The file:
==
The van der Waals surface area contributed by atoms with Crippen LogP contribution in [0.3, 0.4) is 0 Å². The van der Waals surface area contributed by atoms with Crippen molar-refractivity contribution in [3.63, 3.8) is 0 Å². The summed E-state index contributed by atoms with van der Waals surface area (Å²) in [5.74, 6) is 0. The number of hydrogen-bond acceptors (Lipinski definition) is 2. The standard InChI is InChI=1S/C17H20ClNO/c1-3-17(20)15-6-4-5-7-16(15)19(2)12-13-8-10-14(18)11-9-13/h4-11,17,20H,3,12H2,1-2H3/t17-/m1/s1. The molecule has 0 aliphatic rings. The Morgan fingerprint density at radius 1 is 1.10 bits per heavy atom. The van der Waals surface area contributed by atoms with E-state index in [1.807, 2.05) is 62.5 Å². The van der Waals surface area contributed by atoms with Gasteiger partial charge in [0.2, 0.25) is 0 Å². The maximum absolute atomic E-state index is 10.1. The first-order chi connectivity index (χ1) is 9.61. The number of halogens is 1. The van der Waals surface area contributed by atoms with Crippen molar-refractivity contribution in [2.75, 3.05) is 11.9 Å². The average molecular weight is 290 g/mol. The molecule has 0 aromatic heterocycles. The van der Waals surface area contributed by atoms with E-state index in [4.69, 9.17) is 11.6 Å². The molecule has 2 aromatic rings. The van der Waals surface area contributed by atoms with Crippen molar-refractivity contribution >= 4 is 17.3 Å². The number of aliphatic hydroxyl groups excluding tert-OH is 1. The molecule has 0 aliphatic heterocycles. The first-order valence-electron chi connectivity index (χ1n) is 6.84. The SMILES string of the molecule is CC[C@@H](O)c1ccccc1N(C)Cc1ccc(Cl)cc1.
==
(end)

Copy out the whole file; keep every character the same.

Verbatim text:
The van der Waals surface area contributed by atoms with Crippen LogP contribution in [0.3, 0.4) is 0 Å². The van der Waals surface area contributed by atoms with Crippen molar-refractivity contribution in [3.63, 3.8) is 0 Å². The summed E-state index contributed by atoms with van der Waals surface area (Å²) in [5.74, 6) is 0. The number of hydrogen-bond acceptors (Lipinski definition) is 2. The standard InChI is InChI=1S/C17H20ClNO/c1-3-17(20)15-6-4-5-7-16(15)19(2)12-13-8-10-14(18)11-9-13/h4-11,17,20H,3,12H2,1-2H3/t17-/m1/s1. The molecule has 0 aliphatic rings. The Morgan fingerprint density at radius 1 is 1.10 bits per heavy atom. The van der Waals surface area contributed by atoms with E-state index in [1.807, 2.05) is 62.5 Å². The van der Waals surface area contributed by atoms with Gasteiger partial charge in [0.2, 0.25) is 0 Å². The maximum absolute atomic E-state index is 10.1. The first-order chi connectivity index (χ1) is 9.61. The number of halogens is 1. The van der Waals surface area contributed by atoms with Crippen molar-refractivity contribution in [2.75, 3.05) is 11.9 Å². The average molecular weight is 290 g/mol. The molecule has 0 aromatic heterocycles. The van der Waals surface area contributed by atoms with E-state index in [4.69, 9.17) is 11.6 Å². The molecule has 2 aromatic rings. The van der Waals surface area contributed by atoms with Crippen molar-refractivity contribution >= 4 is 17.3 Å². The number of aliphatic hydroxyl groups excluding tert-OH is 1. The molecule has 0 aliphatic heterocycles. The first-order valence-electron chi connectivity index (χ1n) is 6.84. The SMILES string of the molecule is CC[C@@H](O)c1ccccc1N(C)Cc1ccc(Cl)cc1.